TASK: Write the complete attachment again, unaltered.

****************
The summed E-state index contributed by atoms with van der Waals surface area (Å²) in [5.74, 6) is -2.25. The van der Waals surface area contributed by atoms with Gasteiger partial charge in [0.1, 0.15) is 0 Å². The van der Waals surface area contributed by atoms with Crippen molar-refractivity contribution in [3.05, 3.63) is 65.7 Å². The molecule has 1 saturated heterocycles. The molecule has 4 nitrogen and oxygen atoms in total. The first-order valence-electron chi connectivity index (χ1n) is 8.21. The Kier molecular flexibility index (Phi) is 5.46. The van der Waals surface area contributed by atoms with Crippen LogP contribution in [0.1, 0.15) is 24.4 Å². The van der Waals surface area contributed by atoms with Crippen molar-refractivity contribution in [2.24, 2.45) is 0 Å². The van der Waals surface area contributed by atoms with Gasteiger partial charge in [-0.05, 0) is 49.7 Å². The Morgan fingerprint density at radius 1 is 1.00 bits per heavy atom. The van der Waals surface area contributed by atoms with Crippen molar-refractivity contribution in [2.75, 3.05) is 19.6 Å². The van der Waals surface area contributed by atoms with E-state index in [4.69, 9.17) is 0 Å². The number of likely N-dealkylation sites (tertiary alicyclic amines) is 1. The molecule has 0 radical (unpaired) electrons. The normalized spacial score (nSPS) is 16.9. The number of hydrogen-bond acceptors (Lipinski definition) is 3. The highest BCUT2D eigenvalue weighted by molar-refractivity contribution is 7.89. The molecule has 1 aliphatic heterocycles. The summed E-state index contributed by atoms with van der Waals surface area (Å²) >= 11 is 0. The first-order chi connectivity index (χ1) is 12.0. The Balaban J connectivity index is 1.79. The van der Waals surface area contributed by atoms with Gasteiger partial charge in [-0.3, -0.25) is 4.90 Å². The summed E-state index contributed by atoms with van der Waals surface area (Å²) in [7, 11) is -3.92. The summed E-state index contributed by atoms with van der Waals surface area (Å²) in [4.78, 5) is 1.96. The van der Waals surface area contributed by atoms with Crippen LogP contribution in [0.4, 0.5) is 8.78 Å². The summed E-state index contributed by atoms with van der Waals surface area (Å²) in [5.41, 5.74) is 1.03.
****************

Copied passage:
The summed E-state index contributed by atoms with van der Waals surface area (Å²) in [5.74, 6) is -2.25. The van der Waals surface area contributed by atoms with Gasteiger partial charge in [0.1, 0.15) is 0 Å². The van der Waals surface area contributed by atoms with Crippen molar-refractivity contribution in [3.05, 3.63) is 65.7 Å². The molecule has 1 saturated heterocycles. The molecule has 4 nitrogen and oxygen atoms in total. The first-order valence-electron chi connectivity index (χ1n) is 8.21. The Kier molecular flexibility index (Phi) is 5.46. The van der Waals surface area contributed by atoms with Crippen LogP contribution in [0.1, 0.15) is 24.4 Å². The van der Waals surface area contributed by atoms with Crippen molar-refractivity contribution in [2.24, 2.45) is 0 Å². The van der Waals surface area contributed by atoms with Gasteiger partial charge in [-0.05, 0) is 49.7 Å². The Morgan fingerprint density at radius 1 is 1.00 bits per heavy atom. The van der Waals surface area contributed by atoms with Crippen molar-refractivity contribution in [2.75, 3.05) is 19.6 Å². The van der Waals surface area contributed by atoms with E-state index in [4.69, 9.17) is 0 Å². The number of likely N-dealkylation sites (tertiary alicyclic amines) is 1. The molecule has 0 radical (unpaired) electrons. The normalized spacial score (nSPS) is 16.9. The number of hydrogen-bond acceptors (Lipinski definition) is 3. The highest BCUT2D eigenvalue weighted by molar-refractivity contribution is 7.89. The molecule has 1 aliphatic heterocycles. The summed E-state index contributed by atoms with van der Waals surface area (Å²) >= 11 is 0. The first-order chi connectivity index (χ1) is 12.0. The Balaban J connectivity index is 1.79. The van der Waals surface area contributed by atoms with Gasteiger partial charge in [-0.3, -0.25) is 4.90 Å². The summed E-state index contributed by atoms with van der Waals surface area (Å²) in [7, 11) is -3.92. The summed E-state index contributed by atoms with van der Waals surface area (Å²) in [4.78, 5) is 1.96. The van der Waals surface area contributed by atoms with Crippen LogP contribution in [0.4, 0.5) is 8.78 Å². The summed E-state index contributed by atoms with van der Waals surface area (Å²) in [5.41, 5.74) is 1.03.